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Lowest voter turnout in ’14: Winona and Blue Earth counties

Blue Earth County and Winona County regularly see poor voting totals in non-presidential election years due to college voter apathy.

Minnesota’s voter turnout in November was a record-low 51 percent, and Josh Moniz at the Mankato Free Press puts a local spin on the low voter turnout. Blue Earth County had the second lowest participation rate of all of Minnesota’s 87 counties, according to the Minnesota Secretary of State’s office. Patty O’Connor, director of Blue Earth County Taxpayer Services, said Blue Earth County and Winona County, which was the lowest ranked county in 2014, regularly see poor voting totals in non-presidential election years due to college voter apathy. In fact, Blue Earth County’s non-student precincts actually saw improved voting totals compared to 2010. Students just don’t care about local elections, she said. The students who do vote in non-presidential years tend to vote absentee in their hometowns.

A rendering barn in Newry Township caught fire Monday morning, causing the deaths of hundreds of hogs, reports Sarah Stultz of the Austin Daily Herald. Dennis Magnuson had 6,000 hogs in three barns. While only one barn caught fire, the best estimate of the number dead is well into the hundreds, said Glen Strom, chief deputy with the Freeborn County Sheriff’s Office.

Over in the Albert Lea Tribune,  Stultz has a story about a tractor-trailer that was leaking anhydrous ammonia in Clarks Grove, forcing the evacuation of 15 homes Monday. The chemical was being delivered to Clarks Grove Fertilizer. No one was injured by the extremely poisonous chemical and residents were allowed back in their homes about two hours later. Ray Hanson, who lives on Second Street near the fertilizer plant and grain elevator, said he was exposed to a whiff of the fumes several years ago when he was working at the plant. After breathing in just a bit of the gas, he “was on the ground gasping for air.”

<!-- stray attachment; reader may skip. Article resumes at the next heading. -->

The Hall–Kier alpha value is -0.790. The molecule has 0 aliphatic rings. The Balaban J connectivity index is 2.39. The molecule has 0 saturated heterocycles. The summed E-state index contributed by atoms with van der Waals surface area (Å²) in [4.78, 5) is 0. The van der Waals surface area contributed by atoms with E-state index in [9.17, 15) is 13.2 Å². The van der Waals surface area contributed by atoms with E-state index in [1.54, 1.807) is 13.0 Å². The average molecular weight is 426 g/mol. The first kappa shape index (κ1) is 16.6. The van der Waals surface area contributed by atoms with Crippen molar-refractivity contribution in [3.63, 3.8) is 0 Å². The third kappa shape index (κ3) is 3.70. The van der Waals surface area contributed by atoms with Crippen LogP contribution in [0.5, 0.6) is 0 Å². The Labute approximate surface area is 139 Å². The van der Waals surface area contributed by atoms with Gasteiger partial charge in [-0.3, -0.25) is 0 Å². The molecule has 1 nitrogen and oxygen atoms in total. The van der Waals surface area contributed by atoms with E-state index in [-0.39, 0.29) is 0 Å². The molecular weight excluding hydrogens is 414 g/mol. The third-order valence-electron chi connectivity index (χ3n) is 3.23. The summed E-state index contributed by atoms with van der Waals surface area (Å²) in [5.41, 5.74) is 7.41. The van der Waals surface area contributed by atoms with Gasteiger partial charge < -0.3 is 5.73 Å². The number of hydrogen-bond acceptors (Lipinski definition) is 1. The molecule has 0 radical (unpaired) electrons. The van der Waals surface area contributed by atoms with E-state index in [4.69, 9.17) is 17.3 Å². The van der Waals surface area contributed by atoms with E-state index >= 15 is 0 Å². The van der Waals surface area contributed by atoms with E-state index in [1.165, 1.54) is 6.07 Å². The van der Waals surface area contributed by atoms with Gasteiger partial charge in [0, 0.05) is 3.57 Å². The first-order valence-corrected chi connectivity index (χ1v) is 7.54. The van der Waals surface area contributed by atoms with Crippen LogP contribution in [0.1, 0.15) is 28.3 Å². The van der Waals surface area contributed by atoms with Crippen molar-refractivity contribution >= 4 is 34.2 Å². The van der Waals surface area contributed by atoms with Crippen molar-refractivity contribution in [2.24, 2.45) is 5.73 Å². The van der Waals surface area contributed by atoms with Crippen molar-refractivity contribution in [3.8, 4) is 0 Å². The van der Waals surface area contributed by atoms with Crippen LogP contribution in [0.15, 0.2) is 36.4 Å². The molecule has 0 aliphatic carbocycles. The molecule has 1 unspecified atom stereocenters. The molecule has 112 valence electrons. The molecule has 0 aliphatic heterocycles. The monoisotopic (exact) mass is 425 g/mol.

Dogs and cats in Duluth are an especially illegal lot, according to Peter Passi of the Duluth News Tribune. Duluth requires all dogs and cats within city limits be licensed, and for the past three years the number of pet licenses issued in Duluth has hovered around the 3,000 mark. For a city of Duluth’s size, the American Veterinary Medical Association says there should be about 19,350 pet dogs and 21,130 pet cats. In 2013, the Duluth City Council changed pet-licensing fees and practices to help increase compliance, but that hasn’t happened. Amanda Bruce, a veterinarian and founder of PetCare of Duluth, said “I think people honestly see no reward for licensing a pet in Duluth. It’s viewed as an added expense and a cumbersome process.” The cost of a dog or cat license is $10 for animals that are up to date on shots and either spayed or neutered, versus $25 for noncompliant animals. Pet owners with noncompliant, unlicensed animals that end up in the animal shelter face a recovery fee of $350. The new fee schedule was to pay for physical improvements to the city’s animal shelter, as well as more staffing that would benefit animals. But so far, the city has seen only about $5,000 in additional funds.

Maybe Mothers Against Drunk Driving doesn’t have a lake bureau, but that didn’t stop a 54-year-old Brainerd man from being arrested for DWI while driving on Mille Lacs Lake Sunday, writes the Brainerd Dispatch. Apparently, the man drove on to the ice shortly after midnight and soon was in open water. The Crow Wing County Sheriff’s Office said the man was rescued, treated, released and then arrested for DWI and test refusal.

The Northfield School Board is stumped as it tries to find the perpetrators of vandalism to a classroom and office space last weekend at Northfield High School, writes Jerry Smith of the Northfield News. Superintendent Chris Richardson said none of the usual avenues of discovering the vandals have panned out, so the Northfield Police Department recommended the district offer a reward for information about the vandalism. However, for the district to offer a reward, the school board has to adopt a policy allowing rewards to be offered. So that’s what they did Monday night, putting a $500 bounty out for information. The person to call to deliver your information is NPD investigator P.T. Haider at 507-663-9485.

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